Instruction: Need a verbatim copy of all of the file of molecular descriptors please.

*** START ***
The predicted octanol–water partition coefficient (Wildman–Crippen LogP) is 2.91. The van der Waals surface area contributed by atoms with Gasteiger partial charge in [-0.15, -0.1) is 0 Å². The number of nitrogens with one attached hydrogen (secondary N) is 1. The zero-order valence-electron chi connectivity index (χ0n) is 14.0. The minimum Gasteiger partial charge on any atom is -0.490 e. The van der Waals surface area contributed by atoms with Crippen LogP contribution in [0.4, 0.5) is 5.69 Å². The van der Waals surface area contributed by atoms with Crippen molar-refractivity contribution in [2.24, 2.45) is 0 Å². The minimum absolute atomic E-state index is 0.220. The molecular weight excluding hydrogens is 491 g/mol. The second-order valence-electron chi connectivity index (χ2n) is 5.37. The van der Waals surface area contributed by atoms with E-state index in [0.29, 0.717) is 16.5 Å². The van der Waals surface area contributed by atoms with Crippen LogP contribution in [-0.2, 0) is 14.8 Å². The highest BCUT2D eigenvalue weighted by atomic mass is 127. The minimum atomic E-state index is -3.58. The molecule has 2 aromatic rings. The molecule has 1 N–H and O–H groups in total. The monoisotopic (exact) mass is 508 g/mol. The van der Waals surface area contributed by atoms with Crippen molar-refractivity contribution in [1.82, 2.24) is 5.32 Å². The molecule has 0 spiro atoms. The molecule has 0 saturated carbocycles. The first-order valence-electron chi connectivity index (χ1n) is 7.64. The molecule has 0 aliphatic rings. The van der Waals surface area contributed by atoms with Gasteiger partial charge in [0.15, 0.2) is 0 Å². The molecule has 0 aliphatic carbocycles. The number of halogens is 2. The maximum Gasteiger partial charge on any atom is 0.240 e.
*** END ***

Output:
The predicted octanol–water partition coefficient (Wildman–Crippen LogP) is 2.91. The van der Waals surface area contributed by atoms with Gasteiger partial charge in [-0.15, -0.1) is 0 Å². The number of nitrogens with one attached hydrogen (secondary N) is 1. The zero-order valence-electron chi connectivity index (χ0n) is 14.0. The minimum Gasteiger partial charge on any atom is -0.490 e. The van der Waals surface area contributed by atoms with Crippen LogP contribution in [0.4, 0.5) is 5.69 Å². The van der Waals surface area contributed by atoms with Crippen molar-refractivity contribution in [2.24, 2.45) is 0 Å². The minimum absolute atomic E-state index is 0.220. The molecular weight excluding hydrogens is 491 g/mol. The second-order valence-electron chi connectivity index (χ2n) is 5.37. The van der Waals surface area contributed by atoms with E-state index in [0.29, 0.717) is 16.5 Å². The van der Waals surface area contributed by atoms with Crippen LogP contribution in [-0.2, 0) is 14.8 Å². The highest BCUT2D eigenvalue weighted by atomic mass is 127. The minimum atomic E-state index is -3.58. The molecule has 2 aromatic rings. The molecule has 1 N–H and O–H groups in total. The monoisotopic (exact) mass is 508 g/mol. The van der Waals surface area contributed by atoms with Crippen molar-refractivity contribution in [1.82, 2.24) is 5.32 Å². The molecule has 0 spiro atoms. The molecule has 0 saturated carbocycles. The first-order valence-electron chi connectivity index (χ1n) is 7.64. The molecule has 0 aliphatic rings. The van der Waals surface area contributed by atoms with Gasteiger partial charge in [0.15, 0.2) is 0 Å². The molecule has 0 aliphatic carbocycles. The number of halogens is 2. The maximum Gasteiger partial charge on any atom is 0.240 e.